I have to agree that I don't think that awareness is a fundamental reality. Not that this is something that I'm absolutely confident of. I also don't agree that permanence or impermanence characterize how 'real' something is. Impermanent things are real also, though of course speaking of things as 'things' is an approximation.

      I have two opposing thoughts about the Buddhist idea, as you describe it. One is that this is what happens if your philosophy gets too far disconnected from your science. Another is that the idea of emptiness really isn't so unreasonable, there just isn't a very good word for it. Buddhism is of course a very complex religion, with a lot of objectively ridiculous stuff in it that doesn't necessarily invalidate other aspects of it.

      It seems to me that some of the distinction between 'emptiness' and 'core of awareness' amounts to the limitations of language. Apparently the 'emptiness' has a property, so to speak, that permits awareness of the 'rest of the universe'. A person might try to call that consciousness, even while distinguishing it from something like conscious identity.

      According to the Theosophists H. W. Percival, if you are conscious of consciousness you are automatically conscious of the whole universe, because consciousness is through everything. In his scheme of things, the collective, universal conscious self was a much lesser reality. He said that his teaching came from his being conscious of consciousness. But there were a lot of details of his teaching that I'm certain are just plain wrong, so I don't know how that would work if it is what he says it is. He believed that his intuitions were infallible if he held is attention on a subject with sufficient steadiness.

      It seems kind of amazing to me that a person with limited awareness could believe their awareness to be unlimited. I guess that wherever they're unaware of something they tell themselves that this is only because they're choosing not to look at it, not because they can't have complete knowledge if they want to.

      Percival's approach to knowledge seems to me to be quite similar to the one in Secret of Golden Flower, the Chinese quasi-Buddhist text, and also to the third section of Patanjali's sutras where a person attains knowledge of any subject by meditating on it. I guess that I accept that in principle a mind can have knowledge of anything by meditating on it. I don't think this can be possible for a human mind though, not without extending the world 'meditate' so much that it loses most of its original meaning. There would be a huge amount of creation in such 'meditation'. Even if the knowledge exists somewhere to be discovered, it still has to be brought into relation with the present context, which involves creation.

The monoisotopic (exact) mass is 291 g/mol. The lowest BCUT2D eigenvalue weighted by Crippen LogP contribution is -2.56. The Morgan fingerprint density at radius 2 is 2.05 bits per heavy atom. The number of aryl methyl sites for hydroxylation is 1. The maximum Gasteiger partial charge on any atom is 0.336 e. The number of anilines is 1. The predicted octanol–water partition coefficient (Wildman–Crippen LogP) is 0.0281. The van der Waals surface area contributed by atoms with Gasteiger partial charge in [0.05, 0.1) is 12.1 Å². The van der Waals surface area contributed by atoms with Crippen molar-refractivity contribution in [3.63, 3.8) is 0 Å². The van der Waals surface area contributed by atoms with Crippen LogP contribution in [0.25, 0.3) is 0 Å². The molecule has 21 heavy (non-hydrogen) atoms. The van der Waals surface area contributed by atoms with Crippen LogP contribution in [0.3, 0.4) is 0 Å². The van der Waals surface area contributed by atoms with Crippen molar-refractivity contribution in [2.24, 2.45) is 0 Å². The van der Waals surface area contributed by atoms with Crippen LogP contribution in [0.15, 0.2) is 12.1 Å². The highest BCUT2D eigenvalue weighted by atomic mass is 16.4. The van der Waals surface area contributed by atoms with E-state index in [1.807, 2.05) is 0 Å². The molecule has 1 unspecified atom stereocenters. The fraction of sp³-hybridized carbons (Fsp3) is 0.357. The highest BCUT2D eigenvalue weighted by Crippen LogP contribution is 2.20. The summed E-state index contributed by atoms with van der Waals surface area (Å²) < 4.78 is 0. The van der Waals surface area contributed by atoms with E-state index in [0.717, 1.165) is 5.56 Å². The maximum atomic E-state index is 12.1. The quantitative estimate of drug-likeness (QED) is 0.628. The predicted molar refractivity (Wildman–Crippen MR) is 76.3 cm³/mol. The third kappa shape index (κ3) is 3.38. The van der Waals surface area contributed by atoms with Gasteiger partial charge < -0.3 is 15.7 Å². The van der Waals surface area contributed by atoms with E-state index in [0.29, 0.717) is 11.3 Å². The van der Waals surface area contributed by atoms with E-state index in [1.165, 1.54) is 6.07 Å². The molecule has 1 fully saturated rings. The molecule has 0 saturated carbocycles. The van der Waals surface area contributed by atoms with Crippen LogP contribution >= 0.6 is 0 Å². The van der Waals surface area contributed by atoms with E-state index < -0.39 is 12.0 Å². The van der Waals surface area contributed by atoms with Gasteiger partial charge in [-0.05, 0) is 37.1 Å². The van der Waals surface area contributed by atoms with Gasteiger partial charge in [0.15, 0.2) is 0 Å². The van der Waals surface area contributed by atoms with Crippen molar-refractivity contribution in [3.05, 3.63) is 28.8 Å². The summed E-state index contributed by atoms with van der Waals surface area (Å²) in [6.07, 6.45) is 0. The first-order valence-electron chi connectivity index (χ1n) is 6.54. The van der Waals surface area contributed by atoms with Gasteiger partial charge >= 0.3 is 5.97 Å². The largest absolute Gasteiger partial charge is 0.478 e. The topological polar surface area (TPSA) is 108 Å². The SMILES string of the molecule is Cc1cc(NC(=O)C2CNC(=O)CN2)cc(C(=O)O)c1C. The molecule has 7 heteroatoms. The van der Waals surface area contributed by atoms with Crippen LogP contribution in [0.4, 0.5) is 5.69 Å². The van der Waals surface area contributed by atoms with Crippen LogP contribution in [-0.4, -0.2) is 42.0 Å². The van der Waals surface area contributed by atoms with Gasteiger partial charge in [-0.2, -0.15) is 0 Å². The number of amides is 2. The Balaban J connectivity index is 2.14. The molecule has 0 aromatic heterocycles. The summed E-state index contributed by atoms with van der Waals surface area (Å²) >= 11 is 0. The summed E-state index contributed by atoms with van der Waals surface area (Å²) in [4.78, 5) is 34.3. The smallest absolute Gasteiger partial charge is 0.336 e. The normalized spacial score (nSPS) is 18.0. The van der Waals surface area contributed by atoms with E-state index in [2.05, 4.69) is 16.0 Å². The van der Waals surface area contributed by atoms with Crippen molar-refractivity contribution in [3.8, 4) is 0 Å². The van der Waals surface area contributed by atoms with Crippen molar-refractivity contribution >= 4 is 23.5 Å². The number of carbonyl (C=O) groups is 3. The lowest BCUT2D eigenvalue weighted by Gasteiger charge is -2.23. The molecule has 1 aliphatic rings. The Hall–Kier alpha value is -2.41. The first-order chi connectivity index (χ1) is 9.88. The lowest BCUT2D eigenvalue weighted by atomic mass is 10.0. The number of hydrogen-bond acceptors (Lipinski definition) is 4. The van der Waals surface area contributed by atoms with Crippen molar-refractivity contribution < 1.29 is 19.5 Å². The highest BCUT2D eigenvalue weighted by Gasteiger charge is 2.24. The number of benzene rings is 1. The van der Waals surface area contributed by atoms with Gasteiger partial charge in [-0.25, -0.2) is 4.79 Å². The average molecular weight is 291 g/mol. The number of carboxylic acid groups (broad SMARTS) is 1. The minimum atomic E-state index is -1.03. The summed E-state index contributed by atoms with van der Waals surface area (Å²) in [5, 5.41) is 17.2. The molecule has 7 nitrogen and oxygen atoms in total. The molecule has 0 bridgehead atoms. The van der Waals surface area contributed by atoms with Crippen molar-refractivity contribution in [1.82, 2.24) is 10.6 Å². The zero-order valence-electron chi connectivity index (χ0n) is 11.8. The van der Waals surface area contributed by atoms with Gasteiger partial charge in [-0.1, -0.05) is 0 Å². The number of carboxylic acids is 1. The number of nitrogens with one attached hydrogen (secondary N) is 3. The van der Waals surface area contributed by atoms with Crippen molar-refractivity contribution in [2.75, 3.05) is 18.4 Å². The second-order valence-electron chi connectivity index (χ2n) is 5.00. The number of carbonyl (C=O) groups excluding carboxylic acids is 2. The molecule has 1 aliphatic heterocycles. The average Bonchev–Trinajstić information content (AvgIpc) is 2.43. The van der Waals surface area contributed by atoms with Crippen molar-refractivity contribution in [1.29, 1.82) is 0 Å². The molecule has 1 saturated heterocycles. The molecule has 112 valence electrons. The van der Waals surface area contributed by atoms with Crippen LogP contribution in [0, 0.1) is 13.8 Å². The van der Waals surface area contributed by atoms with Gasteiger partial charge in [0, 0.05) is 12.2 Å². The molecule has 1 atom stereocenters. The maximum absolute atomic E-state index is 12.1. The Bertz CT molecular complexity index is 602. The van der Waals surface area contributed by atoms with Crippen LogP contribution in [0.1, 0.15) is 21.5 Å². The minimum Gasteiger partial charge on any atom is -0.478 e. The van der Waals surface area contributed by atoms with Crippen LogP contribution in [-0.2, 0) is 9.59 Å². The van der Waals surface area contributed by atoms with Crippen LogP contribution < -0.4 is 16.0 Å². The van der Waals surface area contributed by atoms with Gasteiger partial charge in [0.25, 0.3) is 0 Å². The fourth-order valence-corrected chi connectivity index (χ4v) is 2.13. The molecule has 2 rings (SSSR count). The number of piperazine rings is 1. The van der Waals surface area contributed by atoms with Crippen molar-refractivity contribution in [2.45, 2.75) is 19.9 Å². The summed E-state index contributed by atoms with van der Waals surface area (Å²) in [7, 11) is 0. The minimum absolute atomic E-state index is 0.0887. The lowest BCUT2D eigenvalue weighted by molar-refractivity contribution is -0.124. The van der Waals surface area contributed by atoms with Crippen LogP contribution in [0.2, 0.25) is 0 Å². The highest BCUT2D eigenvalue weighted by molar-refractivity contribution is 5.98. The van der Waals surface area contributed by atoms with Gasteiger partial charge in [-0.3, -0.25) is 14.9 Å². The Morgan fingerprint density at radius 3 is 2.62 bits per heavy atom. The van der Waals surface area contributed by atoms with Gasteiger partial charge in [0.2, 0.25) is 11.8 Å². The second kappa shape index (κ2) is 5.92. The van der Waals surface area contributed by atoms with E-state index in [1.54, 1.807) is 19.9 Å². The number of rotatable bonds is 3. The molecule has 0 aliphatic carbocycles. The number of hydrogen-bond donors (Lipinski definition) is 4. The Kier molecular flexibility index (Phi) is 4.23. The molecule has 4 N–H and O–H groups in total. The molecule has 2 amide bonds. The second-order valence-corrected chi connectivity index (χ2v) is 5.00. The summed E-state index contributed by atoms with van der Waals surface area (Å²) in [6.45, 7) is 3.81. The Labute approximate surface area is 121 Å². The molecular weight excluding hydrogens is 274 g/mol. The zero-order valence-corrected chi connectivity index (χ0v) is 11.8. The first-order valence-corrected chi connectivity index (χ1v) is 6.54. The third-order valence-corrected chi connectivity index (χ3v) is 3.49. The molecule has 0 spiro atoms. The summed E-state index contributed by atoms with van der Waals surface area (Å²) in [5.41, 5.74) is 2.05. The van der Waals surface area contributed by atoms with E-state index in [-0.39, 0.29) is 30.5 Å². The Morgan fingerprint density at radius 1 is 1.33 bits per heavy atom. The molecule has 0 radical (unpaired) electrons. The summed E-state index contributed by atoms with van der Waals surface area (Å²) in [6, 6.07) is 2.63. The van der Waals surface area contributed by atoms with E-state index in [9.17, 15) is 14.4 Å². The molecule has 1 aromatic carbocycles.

It seems to me that if a person intends to meditate to obtain knowledge, of nature, or even knowledge of any philosophical subject, in practice what they wind up with is an awareness of simple things like objects, and ideas that other people are already aware of. And those are limited to relatively simple ideas, even if they may also be quite abstract or subtle. If their method of thinking really worked for obtaining any knowledge, there wouldn't be so many holes in their theologies. What they wind up with is gurus who have incredible depth and insight in certain narrow areas, while possessing childlike ignorance in other areas, and ignorant of their own ignorance.

      Though he wasn't a guru, one example of this sort of thing was P. D. Ouspensky. In his "A New Model of the Universe", he pontificated with authority on details of Einstein's theories. His paragraphs are all very well ordered and his grammar is clear, so a non-scientist might read it and think it quite plausible sounding. But if you try to understand what he's saying at a detailed level, there's nothing there, its complete nonsense. Its almost as if someone took a scientific paper and randomly replaced all the buzzwords and catch phrases with other buzzwords and catch phrases, so that it still looks good to someone who is unaware that there should be another level of meaning beyond language and how the words feel.

      To some extent a kind of anthropic principle accounts for this problem: only people with such a blindness would attempt to create a New Model of the Universe based on meditative insight. But I also blame meditative techniques that distort a person's mind. Even if they don't cause the problem, they preclude discovering how to fix it. This seems to me to be the most critical problem in esoteric religious teachings, because its what prevents them from correcting all the other issues.

      Maybe you didn't want to hear all that. I'll stop there. Thanks again.